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GirlTrek Is Transforming Lives of Black Women Through Walking

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GirlTrek Is Transforming Lives of Black Women Through Walking

The organization already heeds the Surgeon General’s call to ‘Step It Up’

Surgeon General Vivek Murthy unveiled a call to action Wednesday, encouraging walking and walkable communities with the Step It Up initiative.

“We are facing an explosion of chronic illnesses,” Murthy said. “Seven out of ten deaths can be prevented by lifestyle changes, including physical activity such as walking.”

Surgeon General Murthy says just 22 minutes a day of brisk walking can help reduce diabetes and heart disease, and it’s important to make sure there are safe walkways available all for adults and children, in order to truly address the lack of physical activity.

A 2013 study by the U.S. Department of Transportation found that three out of every 10 Americans reported that no sidewalks existed along any streets in their neighborhood. In some communities, violence—and the perception of violence—may prove a barrier to walking.

Vanessa Garrison co-founder with Morgan Dixon of GirlTrek, a national movement to get black women walking, called walking a “powerful healing tradition” with a big impact.

Garrison estimates that there are 35,000 black women and girls involved in GirlTrek chapters, led by 400 neighborhood-based organizers, hitting the streets in their neighborhoods and communities every day.

“I know lives are being transformed through walking,” said Garrison. “A woman facing tremendous odds in her life is still lacing up her shoes to walk with us.”

Danita Kimball, a Detroit woman who lost her son to gun violence, is just one example. “She started walking to honor her son.” said Garrison.

The Step It Up initiative will help address some of the challenges of walking in urban areas like Detroit, such as designing safe and convenient places to walk.

Karmen Curry has been a part of the Detroit GirlTrekkers, the largest chapter in the country, since 2012.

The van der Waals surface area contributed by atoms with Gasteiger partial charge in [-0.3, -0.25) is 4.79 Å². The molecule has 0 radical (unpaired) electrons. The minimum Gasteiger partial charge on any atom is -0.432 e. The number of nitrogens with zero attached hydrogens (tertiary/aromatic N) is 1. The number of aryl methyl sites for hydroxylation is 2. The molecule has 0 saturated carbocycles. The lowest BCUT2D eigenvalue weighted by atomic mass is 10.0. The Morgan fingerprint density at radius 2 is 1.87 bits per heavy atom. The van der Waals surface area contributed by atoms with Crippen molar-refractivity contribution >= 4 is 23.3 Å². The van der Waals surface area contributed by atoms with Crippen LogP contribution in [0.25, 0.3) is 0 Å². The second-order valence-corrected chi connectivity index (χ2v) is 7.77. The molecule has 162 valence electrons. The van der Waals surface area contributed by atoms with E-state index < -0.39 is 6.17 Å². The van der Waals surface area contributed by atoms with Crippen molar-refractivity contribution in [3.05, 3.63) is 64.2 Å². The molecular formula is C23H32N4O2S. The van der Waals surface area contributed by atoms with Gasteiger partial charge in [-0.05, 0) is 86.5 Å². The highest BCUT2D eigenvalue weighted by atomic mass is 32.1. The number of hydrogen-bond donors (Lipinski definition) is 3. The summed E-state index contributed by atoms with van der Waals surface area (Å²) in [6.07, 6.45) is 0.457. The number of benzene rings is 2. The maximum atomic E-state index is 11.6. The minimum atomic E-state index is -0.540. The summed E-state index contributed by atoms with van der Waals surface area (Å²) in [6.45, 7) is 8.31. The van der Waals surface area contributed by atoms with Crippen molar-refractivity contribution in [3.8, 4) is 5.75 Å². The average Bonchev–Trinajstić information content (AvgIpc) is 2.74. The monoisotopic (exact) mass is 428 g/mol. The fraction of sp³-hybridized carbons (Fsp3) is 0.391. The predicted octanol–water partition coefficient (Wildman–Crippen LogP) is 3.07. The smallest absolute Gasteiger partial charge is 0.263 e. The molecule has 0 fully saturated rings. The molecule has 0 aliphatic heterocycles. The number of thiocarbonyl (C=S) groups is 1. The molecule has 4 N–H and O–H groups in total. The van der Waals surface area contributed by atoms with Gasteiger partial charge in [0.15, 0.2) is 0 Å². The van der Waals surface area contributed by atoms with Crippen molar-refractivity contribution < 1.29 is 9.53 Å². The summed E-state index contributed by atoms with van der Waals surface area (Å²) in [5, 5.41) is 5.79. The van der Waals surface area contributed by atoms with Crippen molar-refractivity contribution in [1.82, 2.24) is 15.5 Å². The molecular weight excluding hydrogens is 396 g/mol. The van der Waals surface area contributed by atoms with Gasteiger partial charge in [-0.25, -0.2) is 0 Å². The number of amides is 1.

“I saw a video of Chrysantha Norwood, one of the volunteer leaders in Detroit, talking about walking with her kids at school,” said Curry. “I got inspired for myself and for my grandson.”

Curry said the key was making the decision to consistently walk—and sticking with it. She started walking by herself at first and then joined the Detroit Harriet Tubman walking challenge, which is held in March each year. GirlTrek chapters host the event, which is the kick-off to a larger challenge to walk 30 minutes daily five days a week, for eight weeks straight.

Curry sees walking as more than just a part of her toolkit for staying healthy. “It is about sisterhood and support,” she said. “In our group there are mostly middle-aged ladies that come together. We are connected, and nobody gets left behind. No matter who lags behind there is always someone to walk with you.”

And in terms of the commitment to walking, she said it builds more than physical endurance, “it forces you to move out of your comfort zones.”

Curry has since participated in 5K and 10K walks with the GirlTrek group. This summer the Girl Trekkers went to the Indiana Dunes and hiked the hilly sands.

The Detroit GirlTrek crew is ending their season with a bang. They start 40 days of trekking on October 19, finishing up on Thanksgiving Day.

Curry is determined to keep walking every day. “I have a treadmill that I use when the weather is bad. I have no excuses,” she said.

Garrison is pleased that the Step It Up initiative is encouraging people to get moving, but GirlTrek is one group that didn’t need a government call to action to rally the troops.

Heal Yourself One Step at a Time

Walking is probably one of the least expensive and most effective ways of improving your overall health. So lace up your walking shoes and get moving. The payoffs can be big:

Reduce your risk of coronary heart disease
Improve blood pressure and blood sugar levels
Maintain body weight
Lower the risk of obesity
Improve your mood and mental well-being
Reduce the risk of osteoporosis
Reduce the risk of breast and colon cancers
Reduce the risk of non-insulin dependent (type 2) diabetes
From NBCBLK

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Andrea King Collier